Nieuwezijds is southwest of Centraal Station and west of Damrak and its extension, Rokin. The waterway Singel bounds it to the west and north. The area is split lengthwise by the pedestrianised shopping streets Kalverstraat and Nieuwendijk. Nieuwezijds also includes two of the city’s main squares: the bookish Spui and the central Dam Square with the Royal Palace, Nieuwe Kerk (New Church), the National Monument and the iconic Dutch department store De Bijenkorf.
Dam square has been the city’s geographical heart since a dam was built here in 1270. The Royal Palace reflects important moments in history, serving as Amsterdam's city hall for its first 150 years, then as an imperial palace and now as a place for the royal family to receive important guests. When not being used, it is open for visitors.
Built in the 17th century atop 13,659 wooden piles, it was originally designed as a city hall befitting the richest harbour in the world, whose residents had achieved a Golden Age without the help of monarchs. In 1806, when Napoleon made his brother Louis king of the Netherlands, this ‘eighth world wonder’ was rezoned as a royal palace – and today it remains part of the real estate holdings of the House of Orange.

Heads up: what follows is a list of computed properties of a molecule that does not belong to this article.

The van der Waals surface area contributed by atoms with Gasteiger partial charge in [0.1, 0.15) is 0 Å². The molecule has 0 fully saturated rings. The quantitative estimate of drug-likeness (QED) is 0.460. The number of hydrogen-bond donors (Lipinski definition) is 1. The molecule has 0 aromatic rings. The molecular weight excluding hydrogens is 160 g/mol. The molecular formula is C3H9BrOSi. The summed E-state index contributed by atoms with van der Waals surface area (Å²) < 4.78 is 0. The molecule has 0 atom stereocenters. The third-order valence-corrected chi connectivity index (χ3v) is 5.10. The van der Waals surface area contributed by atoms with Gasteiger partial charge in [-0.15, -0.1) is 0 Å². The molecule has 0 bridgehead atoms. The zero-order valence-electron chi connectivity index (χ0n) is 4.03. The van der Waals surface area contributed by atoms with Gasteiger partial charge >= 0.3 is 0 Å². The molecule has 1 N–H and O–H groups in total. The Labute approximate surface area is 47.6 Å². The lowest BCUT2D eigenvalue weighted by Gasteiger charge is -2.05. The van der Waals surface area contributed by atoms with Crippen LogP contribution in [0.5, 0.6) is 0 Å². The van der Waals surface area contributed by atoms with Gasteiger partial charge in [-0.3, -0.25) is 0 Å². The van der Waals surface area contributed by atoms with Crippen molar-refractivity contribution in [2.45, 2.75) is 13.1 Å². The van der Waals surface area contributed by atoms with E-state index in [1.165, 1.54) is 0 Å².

One will not be in want for a shop: Kalverstraat is the country’s most famous commercial pedestrian street. Book lovers also have Spui square with its three major book shops and an outdoor book market on Friday. For reading, there always a quiet bench to be found in the Begijnhof or the smaller courtyards and alleys around the Amsterdam Museum (formerly known as Amsterdam Historical Museum).
There are, in fact, few residents in Nieuwezijds. The streets are generally filled with shops, bars and restaurants catering to locals, tourists and the students attending the University of Amsterdam. Back in the heady 1960s, youth gathered around the Lieverdje statue in front of the Athenaeum News Centre to loudly combine radical politics and absurdist theatre as part of the Provo movement. These days, however, the students seem more focussed on their studies.
Eating, drinking etc
Some of the city’s more charming ‘brown cafés’ are located on or near Spui square. Prime examples are Café de Zwart, Café Luxembourg and Café Scheltema. Many originated when Nieuwezijds Voorburgwal was home to most of the major newspaper offices.
Hipper bars and clubs are now clustered around Nieuwezijds Voorburgwal near the Dam. But of course: the whole city is at hand.